|July 16, 2002|
This afternoon, Congresswoman Kay Granger (TX-12) introduced the Aviation Security Enhancement Act. The bill gives the Transportation Security Agency (TSA) the flexibility to work with individual airports to develop the best baggage screening solution.
"This bill is a common sense fix to avoid the security train wreck we face on January 1, 2003," stated Congresswoman Granger. "We will be providing TSA with the flexibility they need to ensure every airport is able to put in place the best baggage screening security systems they can at the soonest possible date."
On November 26, 2001, Congress passed the Aviation Security Act, which established a December 31, 2002 deadline for all airports to check luggage for explosives. The Transportation Security Agency (TSA) was established to oversee the implementation of this mandate and a number of other transportation security measures.
Today it is estimated that 25 percent of America's airports will not be able to meet the December 31st deadline and will be forced to use costly interim systems to meet the demands of the law. The Granger Aviation Security Enhancement Act gives TSA the flexibility to work with the remaining 25% of airports to develop long term security solutions. The end result will be efficient final security systems that bypass costly interim solutions.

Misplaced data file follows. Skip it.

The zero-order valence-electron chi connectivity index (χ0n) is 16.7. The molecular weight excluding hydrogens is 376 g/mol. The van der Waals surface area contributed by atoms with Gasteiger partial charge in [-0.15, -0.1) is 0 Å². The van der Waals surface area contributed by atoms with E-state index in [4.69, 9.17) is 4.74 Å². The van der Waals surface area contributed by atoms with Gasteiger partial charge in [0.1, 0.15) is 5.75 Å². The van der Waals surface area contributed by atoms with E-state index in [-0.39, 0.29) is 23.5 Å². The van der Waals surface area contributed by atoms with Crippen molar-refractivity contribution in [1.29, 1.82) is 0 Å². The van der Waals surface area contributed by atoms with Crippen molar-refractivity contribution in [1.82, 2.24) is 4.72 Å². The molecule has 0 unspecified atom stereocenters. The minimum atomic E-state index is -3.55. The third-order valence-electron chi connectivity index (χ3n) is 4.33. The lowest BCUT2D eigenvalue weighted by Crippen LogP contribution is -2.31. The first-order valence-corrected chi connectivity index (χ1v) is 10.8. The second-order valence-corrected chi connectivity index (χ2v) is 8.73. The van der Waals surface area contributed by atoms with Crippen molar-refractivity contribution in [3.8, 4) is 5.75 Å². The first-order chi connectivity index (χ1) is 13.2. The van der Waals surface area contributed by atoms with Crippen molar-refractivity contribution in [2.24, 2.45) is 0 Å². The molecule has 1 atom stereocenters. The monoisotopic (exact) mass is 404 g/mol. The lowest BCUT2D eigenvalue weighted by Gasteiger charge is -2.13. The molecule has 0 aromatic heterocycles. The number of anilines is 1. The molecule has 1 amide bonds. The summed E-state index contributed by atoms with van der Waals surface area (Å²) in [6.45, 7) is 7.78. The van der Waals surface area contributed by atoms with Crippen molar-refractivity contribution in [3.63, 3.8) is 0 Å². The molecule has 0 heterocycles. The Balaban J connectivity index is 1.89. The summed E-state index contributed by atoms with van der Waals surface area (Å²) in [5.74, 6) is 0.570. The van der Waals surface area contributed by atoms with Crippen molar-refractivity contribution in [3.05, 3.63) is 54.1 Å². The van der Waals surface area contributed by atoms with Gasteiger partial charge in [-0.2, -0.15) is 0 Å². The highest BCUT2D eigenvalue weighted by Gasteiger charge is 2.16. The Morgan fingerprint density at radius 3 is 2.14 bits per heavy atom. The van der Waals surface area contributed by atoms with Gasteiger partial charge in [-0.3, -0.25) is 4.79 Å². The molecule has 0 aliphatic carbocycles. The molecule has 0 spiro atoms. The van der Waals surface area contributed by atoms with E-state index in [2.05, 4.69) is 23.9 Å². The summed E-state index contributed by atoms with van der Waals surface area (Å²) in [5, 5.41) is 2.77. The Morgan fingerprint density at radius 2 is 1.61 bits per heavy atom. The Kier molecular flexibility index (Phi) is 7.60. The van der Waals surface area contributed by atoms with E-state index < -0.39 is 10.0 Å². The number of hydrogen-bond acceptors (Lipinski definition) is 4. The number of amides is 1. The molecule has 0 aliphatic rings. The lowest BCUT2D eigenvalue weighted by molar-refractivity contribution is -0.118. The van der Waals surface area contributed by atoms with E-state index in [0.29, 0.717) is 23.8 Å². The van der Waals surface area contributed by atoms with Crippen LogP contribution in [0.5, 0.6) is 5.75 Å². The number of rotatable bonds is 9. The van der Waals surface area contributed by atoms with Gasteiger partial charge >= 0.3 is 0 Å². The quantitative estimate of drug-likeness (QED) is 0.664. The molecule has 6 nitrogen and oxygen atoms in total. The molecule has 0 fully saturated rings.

In a speech this morning to the American Association of Airport Executives (AAAE), Congresswoman Granger highlighted the bill's language which encourages testing of new baggage screening technology.
"The security systems we are using today could be much better. Included in this legislation is a pilot program to test new bag screening technology that will ultimately make American air travel the safest in the world," said Granger.
The bill has received broad support from members of both parties in the House of Representatives. Along with Congresswoman Granger, Congressman Ed Pastor (D, AZ-02) and Congressman Sam Johnson (R, TX-03) collaborated to write the bill. The bill has twenty-two cosponsors, fifteen of which are Republicans and seven Democrats. Cosponsors include John Mica (FL-07), Chairman of the Subcommittee on Aviation in the Transportation and Infrastructure Committee; and Martin Frost (TX-24), Chairman of the House Democratic Caucus.
Congressman Sam Johnson stated, "In the wake of September 11th, Congress took decisive action to correct the dire security situation in America's airports. Now it's time for Congress to build on that process. We must be flexible and open to updates and improvements to protect our people, our country, and our skies. This bill does just that."